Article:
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The Restaurant Association of Maryland e-mailed a release this afternoon cooing over its victory in the Maryland General Assembly, where the House Economic Matters Committee narrowly defeated, for the third straight year, a bill that would have given employees who work four consecutive hours a 15-minute break. It would have also given them a 30-minute break for six consecutive hours worked.

Allow Y&H to repeat that with emphasis: The committee killed a proposal to give workers a 15-minute break every four hours and a 30-minute break every six hours.

The nerve of these workers! Next thing you know, they’ll want weekends off. Or better pay. Or the ability to breathe air.

According to its release, the restaurant association opposed the bill with these forceful arguments:

[T]he Association argues that the legislation would interfere with a restaurant’s ability to maintain the best possible customer service, which remains the most critical aspect for the hospitality industry. The Restaurant Association of Maryland also predicted a significant increase in labor costs for businesses that would be forced to hire additional staff to cover for those taking the mandatory breaks.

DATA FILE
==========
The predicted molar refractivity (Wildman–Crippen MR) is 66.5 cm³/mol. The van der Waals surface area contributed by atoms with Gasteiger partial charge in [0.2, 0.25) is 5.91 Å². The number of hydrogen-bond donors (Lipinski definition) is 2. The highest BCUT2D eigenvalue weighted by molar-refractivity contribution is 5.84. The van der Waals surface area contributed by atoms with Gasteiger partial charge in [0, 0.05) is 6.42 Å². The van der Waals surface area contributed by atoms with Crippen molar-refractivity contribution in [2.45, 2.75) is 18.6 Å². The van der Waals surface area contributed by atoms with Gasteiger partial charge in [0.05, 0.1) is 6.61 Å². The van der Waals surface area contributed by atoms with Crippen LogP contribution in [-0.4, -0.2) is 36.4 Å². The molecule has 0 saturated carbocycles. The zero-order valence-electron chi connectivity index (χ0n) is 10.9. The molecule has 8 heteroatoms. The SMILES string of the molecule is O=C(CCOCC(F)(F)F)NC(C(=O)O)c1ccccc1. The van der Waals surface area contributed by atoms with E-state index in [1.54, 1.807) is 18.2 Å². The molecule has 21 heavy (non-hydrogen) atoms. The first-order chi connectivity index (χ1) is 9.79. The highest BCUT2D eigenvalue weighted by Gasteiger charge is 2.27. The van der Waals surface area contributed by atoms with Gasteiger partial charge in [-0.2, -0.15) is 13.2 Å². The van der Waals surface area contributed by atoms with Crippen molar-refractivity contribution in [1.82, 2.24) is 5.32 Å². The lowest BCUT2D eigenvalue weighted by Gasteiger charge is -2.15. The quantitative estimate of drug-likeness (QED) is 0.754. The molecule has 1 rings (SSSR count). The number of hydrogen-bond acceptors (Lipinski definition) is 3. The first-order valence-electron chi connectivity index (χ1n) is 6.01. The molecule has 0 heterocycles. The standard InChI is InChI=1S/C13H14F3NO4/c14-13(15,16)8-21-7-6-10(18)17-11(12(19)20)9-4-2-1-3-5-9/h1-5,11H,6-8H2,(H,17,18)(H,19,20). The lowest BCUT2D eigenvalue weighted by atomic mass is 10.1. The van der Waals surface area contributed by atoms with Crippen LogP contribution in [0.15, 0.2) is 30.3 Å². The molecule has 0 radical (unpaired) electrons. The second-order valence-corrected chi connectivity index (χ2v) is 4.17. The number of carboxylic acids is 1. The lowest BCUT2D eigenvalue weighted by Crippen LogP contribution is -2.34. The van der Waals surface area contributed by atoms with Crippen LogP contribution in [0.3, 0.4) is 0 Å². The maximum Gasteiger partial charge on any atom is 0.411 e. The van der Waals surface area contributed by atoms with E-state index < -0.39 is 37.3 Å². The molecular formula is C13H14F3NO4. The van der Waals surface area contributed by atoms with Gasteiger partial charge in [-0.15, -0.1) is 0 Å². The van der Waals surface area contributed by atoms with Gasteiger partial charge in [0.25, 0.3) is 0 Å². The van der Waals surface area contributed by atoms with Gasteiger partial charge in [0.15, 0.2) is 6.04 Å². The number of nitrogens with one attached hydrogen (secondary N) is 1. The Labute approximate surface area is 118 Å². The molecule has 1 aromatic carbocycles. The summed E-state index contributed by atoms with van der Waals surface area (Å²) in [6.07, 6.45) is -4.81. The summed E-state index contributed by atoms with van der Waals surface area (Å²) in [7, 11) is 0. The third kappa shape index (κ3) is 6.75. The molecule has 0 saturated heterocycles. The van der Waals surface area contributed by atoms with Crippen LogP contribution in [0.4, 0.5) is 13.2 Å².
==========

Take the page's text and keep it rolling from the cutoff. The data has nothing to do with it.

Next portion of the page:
The release also included this doozy of a quote:

Frederick Ledo Pizza franchisee, Diana Mahoney, says it would be impossible for a restaurant server to take a mandatory shift break during dinner hours. “How would you like to be in the middle of your dinner, look around for your waiter and be told by the manager that he or she is on a break,” Mahoney said.

I’m sorry, but this is not Stalinist Russia. Workers, particularly restaurant employees who are on their feet for an entire shift, could use a little mandated break time. I’m not buying the money or the shift coverage arguments, either. Between tip-reliant wages and pool coverage on the dining room floor, both issues are non-starters. But even assuming that a new law would have added some costs to an owner’s bottom line, it would have been worth it.

Why? Because, let’s repeat, workers deserve a 15-minute break during a four-hour shift.

How many breaks have you taken in the past four hours? How many times have you checked Facebook? Read your e-mails? Played an online game? Walked down the street to get a latte?

Photo courtesy of the Seattle Municipal Archives